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WINZ progressive talk is gone, but not Nicole Sandler

Progressive talk radio may be gone from the Miami airwaves, but its coolest host lives on. Nicole Nicolesandler Sandler, who from 2007 to 2008 was the only local voice at lefty talker WINZ-AM, is filling in on Air America's noon to 3 p.m. call-in show. She's got some lively stuff planned, particularly a segment on how President Obama is fighting to retain some of the same prerogatives -- in particular, warrantless wiretapping, extrajudicial "renditions" of suspected terrorists to offshore prisons -- that he condemned in the Bush administration. Sandler is hoping to line up Glenn Greenwald, who just wrote a withering column on the subject for Salon, as a guest.

Of course, since WINZ dumped Air America and progressive talk earlier this month to go all-sports, you can't hear Sandler out of an actual radio. But you can listen at AirAmerica.com. Though Sandler has been working pretty regularly on Air America pretty regularly the last few months, she's not optimistic that the network will return to the South Florida airwaves anytime soon.

"Most of the big radio stations are owned by big broadcast companies, and they have a more Republican agenda," she says. "When you have a company with two AM stations, one progressive and one conservative, you'll always find that the conservative station has a better signal, more marketing dollars and a bigger marketing braintrust, and just better resources in every way."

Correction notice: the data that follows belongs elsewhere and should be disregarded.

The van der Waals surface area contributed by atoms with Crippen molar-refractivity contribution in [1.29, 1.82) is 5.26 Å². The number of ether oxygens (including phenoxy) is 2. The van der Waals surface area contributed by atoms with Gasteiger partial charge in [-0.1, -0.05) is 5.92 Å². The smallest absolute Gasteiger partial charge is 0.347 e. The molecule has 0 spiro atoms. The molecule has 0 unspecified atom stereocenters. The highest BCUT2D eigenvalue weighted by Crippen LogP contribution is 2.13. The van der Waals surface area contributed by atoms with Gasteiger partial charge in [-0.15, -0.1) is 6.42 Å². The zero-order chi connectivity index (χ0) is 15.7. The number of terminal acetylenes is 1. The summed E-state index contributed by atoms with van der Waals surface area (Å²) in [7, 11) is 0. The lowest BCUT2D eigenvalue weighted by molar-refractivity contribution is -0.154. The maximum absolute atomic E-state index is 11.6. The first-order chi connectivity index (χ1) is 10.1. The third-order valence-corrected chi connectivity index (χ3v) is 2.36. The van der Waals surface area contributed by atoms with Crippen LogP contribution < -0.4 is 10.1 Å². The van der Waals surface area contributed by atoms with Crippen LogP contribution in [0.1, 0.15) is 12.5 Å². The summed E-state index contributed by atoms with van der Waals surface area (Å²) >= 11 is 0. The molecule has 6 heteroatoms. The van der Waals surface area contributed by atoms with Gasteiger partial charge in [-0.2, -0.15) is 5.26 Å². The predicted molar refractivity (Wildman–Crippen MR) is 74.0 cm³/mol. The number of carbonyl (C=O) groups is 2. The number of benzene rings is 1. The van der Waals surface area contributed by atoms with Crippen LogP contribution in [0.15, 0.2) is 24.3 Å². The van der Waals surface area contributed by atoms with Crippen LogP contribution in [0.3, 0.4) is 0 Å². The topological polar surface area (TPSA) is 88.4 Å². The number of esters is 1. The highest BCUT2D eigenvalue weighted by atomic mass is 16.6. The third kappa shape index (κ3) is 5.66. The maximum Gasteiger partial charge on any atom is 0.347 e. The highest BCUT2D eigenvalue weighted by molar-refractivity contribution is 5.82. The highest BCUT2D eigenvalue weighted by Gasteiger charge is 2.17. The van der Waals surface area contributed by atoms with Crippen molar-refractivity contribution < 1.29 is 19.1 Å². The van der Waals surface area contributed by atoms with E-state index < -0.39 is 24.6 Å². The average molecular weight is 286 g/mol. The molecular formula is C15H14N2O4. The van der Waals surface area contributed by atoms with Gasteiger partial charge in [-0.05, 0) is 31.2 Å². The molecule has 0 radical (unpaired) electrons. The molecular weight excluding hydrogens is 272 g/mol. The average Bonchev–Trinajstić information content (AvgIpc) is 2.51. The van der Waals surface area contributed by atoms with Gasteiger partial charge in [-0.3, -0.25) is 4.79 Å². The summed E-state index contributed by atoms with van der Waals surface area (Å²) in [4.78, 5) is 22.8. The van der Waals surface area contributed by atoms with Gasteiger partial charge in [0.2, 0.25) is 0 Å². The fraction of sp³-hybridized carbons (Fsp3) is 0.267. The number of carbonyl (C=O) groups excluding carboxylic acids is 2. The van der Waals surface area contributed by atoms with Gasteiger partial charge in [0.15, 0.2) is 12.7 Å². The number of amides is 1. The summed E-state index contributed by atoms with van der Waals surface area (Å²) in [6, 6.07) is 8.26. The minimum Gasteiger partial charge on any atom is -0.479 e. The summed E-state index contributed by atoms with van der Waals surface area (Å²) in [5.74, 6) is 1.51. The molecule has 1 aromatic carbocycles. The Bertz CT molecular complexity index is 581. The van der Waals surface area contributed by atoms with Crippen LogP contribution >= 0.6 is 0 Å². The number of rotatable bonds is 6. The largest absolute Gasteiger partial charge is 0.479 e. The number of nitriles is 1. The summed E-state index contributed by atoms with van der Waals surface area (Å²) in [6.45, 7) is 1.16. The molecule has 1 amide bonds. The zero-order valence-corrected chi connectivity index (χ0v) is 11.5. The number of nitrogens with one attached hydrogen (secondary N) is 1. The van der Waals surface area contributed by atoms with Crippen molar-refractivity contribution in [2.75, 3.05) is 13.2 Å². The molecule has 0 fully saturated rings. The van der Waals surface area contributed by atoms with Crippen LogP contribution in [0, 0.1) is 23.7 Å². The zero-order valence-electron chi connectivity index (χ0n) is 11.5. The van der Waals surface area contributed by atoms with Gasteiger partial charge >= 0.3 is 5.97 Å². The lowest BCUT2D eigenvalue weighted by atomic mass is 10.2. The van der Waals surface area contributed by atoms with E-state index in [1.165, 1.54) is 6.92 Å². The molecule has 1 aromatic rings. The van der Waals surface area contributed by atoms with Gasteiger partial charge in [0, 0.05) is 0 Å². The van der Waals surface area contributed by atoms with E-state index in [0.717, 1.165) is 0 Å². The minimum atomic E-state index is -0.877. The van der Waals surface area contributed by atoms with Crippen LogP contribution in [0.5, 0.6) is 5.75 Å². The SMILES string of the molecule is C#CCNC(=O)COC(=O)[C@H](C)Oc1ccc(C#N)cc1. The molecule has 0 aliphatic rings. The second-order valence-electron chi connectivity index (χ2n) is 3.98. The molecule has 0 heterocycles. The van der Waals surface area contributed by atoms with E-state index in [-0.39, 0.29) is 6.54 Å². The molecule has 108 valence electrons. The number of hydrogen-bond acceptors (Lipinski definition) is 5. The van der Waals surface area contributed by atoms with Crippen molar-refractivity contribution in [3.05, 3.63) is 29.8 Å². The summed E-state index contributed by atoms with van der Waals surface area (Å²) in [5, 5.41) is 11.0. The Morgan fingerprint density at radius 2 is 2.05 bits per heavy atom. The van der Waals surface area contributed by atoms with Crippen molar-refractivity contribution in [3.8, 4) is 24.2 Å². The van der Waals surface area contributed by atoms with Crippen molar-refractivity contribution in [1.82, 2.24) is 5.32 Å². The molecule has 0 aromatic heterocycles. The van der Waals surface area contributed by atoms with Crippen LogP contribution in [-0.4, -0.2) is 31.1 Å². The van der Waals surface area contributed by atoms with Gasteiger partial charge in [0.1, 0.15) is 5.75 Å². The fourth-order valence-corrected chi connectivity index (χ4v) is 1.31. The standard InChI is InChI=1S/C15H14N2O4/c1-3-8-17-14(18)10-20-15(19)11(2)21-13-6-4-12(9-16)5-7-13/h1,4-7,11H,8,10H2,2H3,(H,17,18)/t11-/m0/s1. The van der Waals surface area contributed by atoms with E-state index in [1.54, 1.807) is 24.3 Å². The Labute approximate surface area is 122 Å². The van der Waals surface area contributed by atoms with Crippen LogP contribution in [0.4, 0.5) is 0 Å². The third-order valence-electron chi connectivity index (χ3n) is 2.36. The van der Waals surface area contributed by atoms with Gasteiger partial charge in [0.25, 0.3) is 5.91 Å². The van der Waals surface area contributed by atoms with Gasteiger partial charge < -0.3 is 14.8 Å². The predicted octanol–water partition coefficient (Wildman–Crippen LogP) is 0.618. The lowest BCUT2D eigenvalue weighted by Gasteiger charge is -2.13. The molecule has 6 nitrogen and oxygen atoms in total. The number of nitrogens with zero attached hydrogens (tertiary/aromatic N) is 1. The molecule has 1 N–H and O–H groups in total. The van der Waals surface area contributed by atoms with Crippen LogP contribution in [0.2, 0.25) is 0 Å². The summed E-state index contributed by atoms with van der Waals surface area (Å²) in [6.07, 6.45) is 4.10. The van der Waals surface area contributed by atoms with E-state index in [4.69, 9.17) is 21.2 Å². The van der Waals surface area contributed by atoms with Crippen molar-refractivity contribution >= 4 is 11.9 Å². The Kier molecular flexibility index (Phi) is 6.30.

That was certainly the situation at WINZ, she says. "WINZ was the ugly stepchild of the [seven-station]Clear Channel cluster," Sandler recalls. "It had a weak signal -- at night, you couldn't really hear it north of I-595 -- and they put no resources into marketing. I didn't have a producer or anybody at all -- I ran a one-woman show, which in some ways is good, but ultimately you need some help."

I don't know about how Clear Channel marketed WINZ or its promotional budget, but I can certainly tell you Sandler was the Lone Ranger when it came to running the show. Once, when Sun Sentinel TV critic Tom Jicha and I guested on the show to talk about the upcoming TV season, something on her control board broke. Technical support? Ha. "You guys just talk to each other while I fix this," she instructed us while pulling out a screwdriver -- a daring programming decision with two guests whose politics were roughly 180 degrees south of hers. "Hey, how come Rush Limbaugh's show isn't on WINZ?" I asked Jicha. "Yeah, I really like that guy," he replied. Sandler took it in good humor...but she sure finished those repairs in a hurry.

Sandler worked a year as producer on Jim DeFede's WINZ show before taking it over when he departed. But she picked up her interviewing skills as a rock-jock in Los Angeles, chatting with people like Dave Matthews and Ray Davies between records. (You can listen to some of them, as well as download podcasts of her best Air America interviews, on her website Radioornot.com.) But you might say she was born to do political talk: Ronald Reagan was elected president on her 21st birthday, Barack Obama on her 49th. She's been doing her Air America shows from a studio in her North Miami Beach home, but wouldn't mind moving to New York if it turns into a permanent gig: "I love working on Air America."

Comments

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R.J. Sigale

I have always enjoyed her & miss her & Randi Rhodes terribly. There is no one on our air waves that speaks the majority language - PROGRESSIVE!!
R.J. Sigale
Boca Raton, Fl.

pat hamilton

The free market decides these things, were these people of any count they'd still be on the air...

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